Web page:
There are piles and piles of garbage everywhere— in government, in politics and literally, at the Port of Manila, Subic Port, and now in Capas, Tarlac.
But this is not about the foul odor of politics and government. This is about the vans of garbage imported from Canada in 2013.
The news says the vans opened by the Bureau of Customs contain plastic bottles, plastic bags, newspapers, household garbage, and used adult diapers.
These waste materials, according to BAN Toxics, a nonprofit organization that seeks to promote environmental justice in Southeast Asia, says these waste materials are classified as hazardous under the Toxic Substances and Hazardous and Nuclear Waste and Control Act of 1990 (RA 6969).
BAN Toxics further says the shipment was illegal and is “in violation of the Basel Convention on the Transboundary Movement of Hazardous Wastes and Their Disposal, an international treaty that regulates toxic waste and other wastes to which both Canada and the Philippines are parties to.”
But the Energy Department says otherwise. USec. Jonas Leones of the DENR Environmental Management Bureau in one of our interviews over DZRH said, the trash, though not recyclable, is not toxic using international standards.
Apparently, there is inconsistency between the garbage classification made by DENR and BAN Toxics. So which group is telling the truth?
On the other hand, residents of the towns of Bamban and Capas, Tarlac are now complaining of stench of rotting garbage. And regardless of the classification of these huge vans of garbage, we cannot deny the health risks these could bring to the residents, especially on children.
This is not the first time wastes were sent to the Philippines in the guise of “recycling.”
In July 1999, hazardous wastes from Japan were discovered neatly packed in 124 40-foot container vans at the Port of Manila. The consignee, Sinsei Enterprises, declared the shipment as waste paper for recycling. However, upon inspection, port authorities discovered that the vans contained hazardous, toxic and infectious clinical wastes. Among the waste found by the port authorities were needles for intravenous injections, medical rubber hose and tubes, used adult and baby diapers, used sanitary napkins, discarded intravenous syringes and dextrose, garments, bandages. There were also electronic equipment, PVC plastic materials mixed with industrial and household wastes, styropor packaging materials, sacks, plastic sheets, PVC pipes, plastic packaging materials, paper, and plastic food packaging materials.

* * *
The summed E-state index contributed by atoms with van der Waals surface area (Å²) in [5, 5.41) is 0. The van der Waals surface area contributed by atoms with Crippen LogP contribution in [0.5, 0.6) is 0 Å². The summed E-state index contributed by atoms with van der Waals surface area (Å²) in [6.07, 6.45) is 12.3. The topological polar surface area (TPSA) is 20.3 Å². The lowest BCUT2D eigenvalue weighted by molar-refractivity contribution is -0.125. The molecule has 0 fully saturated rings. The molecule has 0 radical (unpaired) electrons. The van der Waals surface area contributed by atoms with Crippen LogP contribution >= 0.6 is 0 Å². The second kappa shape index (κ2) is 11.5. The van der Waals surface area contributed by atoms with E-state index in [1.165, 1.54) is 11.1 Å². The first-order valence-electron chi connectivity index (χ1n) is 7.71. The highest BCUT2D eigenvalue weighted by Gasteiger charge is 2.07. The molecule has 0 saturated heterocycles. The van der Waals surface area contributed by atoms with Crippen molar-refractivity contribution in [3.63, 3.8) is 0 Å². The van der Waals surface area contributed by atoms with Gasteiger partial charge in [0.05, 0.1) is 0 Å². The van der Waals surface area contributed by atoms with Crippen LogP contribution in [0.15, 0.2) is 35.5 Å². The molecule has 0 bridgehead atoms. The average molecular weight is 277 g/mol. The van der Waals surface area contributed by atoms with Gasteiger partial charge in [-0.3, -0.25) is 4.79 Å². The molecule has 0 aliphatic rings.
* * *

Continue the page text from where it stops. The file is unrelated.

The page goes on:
Sometime in 1994, lead acid batteries from Japan were also reported to have been legally imported for recycling by battery firms. Likewise, old Japanese ships containing hazardous materials have also been imported and recycled in of Cebu.
Luckily in 2009, the Japanese government cooperated with the Philippine Government for the immediate repatriation of their wastes.
But the Canadian Government is different. Instead of following agreements stipulated in the Basel Convention which requires return of wastes to the country of origin and to which it is a signatory, Canada wants its wastes processed in the Philippines. Sadly, USec. Leones says it is likely that we will do as Canada says.
Why? So as not to cut diplomatic relations? But wasn’t the act of Canada, allowing illegal exportation of its non-recyclable wastes to the Philippines, an utter disregard of diplomatic ties? Is the Aquino administration willing to sacrifice the health and safety of the Filipinos just to preserve its ties with other wealthier countries?
Our internal garbage situation is not even manageable. We have overflowing landfills and dumpsites. Our garbage even have killed hundreds of people and destroyed billions worth of properties because of clogged wastewater ways in Metro Manila in the previous years.
Data from the National Solid Waste Management Commission says the amount of waste generated by the entire country daily rose from 38,092 tons in 2013 to 38,757 tons in 2014. It is likewise feared that the volume of garbage will climb to 40,087 tons in 2016.
Despite this, we accept garbage from other countries. We allow importations of garbage with the DENR giving permit to do so relying merely on the declaration of the importer that what are being imported are recyclable materials. And before we knew it, huge container vans of hazardous wastes are now in the country, with importers earning huge amount of money for making our country the dumping ground.
It’s time the DENR reviews its policy in giving importation clearance. It is likewise more imperative for the Philippine government to take action now and use all bilateral and international avenues to make sure the country does not become the dumping ground for hazardous wastes under the guise of recycling.
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